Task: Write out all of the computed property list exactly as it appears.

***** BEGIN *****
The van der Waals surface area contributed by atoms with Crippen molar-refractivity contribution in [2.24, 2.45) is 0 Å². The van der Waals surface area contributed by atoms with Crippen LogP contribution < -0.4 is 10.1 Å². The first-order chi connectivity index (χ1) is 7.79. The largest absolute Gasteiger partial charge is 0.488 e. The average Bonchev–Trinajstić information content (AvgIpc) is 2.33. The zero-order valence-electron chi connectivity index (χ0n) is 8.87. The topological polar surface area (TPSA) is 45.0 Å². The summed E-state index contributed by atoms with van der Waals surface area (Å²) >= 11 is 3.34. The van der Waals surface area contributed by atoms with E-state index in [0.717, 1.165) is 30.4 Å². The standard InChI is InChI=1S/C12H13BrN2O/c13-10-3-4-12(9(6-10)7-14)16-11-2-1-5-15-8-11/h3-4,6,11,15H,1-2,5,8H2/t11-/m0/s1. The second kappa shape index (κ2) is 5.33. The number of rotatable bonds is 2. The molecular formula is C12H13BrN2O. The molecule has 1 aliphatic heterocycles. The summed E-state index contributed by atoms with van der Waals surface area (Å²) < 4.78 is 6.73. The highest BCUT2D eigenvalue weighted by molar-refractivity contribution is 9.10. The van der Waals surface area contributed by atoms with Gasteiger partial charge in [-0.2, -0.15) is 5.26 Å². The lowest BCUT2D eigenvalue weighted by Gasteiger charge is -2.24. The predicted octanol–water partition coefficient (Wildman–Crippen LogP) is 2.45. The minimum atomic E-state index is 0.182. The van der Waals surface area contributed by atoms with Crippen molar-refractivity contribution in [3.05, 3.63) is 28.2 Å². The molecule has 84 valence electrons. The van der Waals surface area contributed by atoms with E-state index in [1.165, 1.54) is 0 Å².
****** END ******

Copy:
The van der Waals surface area contributed by atoms with Crippen molar-refractivity contribution in [2.24, 2.45) is 0 Å². The van der Waals surface area contributed by atoms with Crippen LogP contribution < -0.4 is 10.1 Å². The first-order chi connectivity index (χ1) is 7.79. The largest absolute Gasteiger partial charge is 0.488 e. The average Bonchev–Trinajstić information content (AvgIpc) is 2.33. The zero-order valence-electron chi connectivity index (χ0n) is 8.87. The topological polar surface area (TPSA) is 45.0 Å². The summed E-state index contributed by atoms with van der Waals surface area (Å²) >= 11 is 3.34. The van der Waals surface area contributed by atoms with E-state index in [0.717, 1.165) is 30.4 Å². The standard InChI is InChI=1S/C12H13BrN2O/c13-10-3-4-12(9(6-10)7-14)16-11-2-1-5-15-8-11/h3-4,6,11,15H,1-2,5,8H2/t11-/m0/s1. The second kappa shape index (κ2) is 5.33. The number of rotatable bonds is 2. The molecular formula is C12H13BrN2O. The molecule has 1 aliphatic heterocycles. The summed E-state index contributed by atoms with van der Waals surface area (Å²) < 4.78 is 6.73. The highest BCUT2D eigenvalue weighted by molar-refractivity contribution is 9.10. The van der Waals surface area contributed by atoms with Gasteiger partial charge in [-0.2, -0.15) is 5.26 Å². The lowest BCUT2D eigenvalue weighted by Gasteiger charge is -2.24. The predicted octanol–water partition coefficient (Wildman–Crippen LogP) is 2.45. The minimum atomic E-state index is 0.182. The van der Waals surface area contributed by atoms with Crippen molar-refractivity contribution in [3.05, 3.63) is 28.2 Å². The molecule has 84 valence electrons. The van der Waals surface area contributed by atoms with E-state index in [1.165, 1.54) is 0 Å².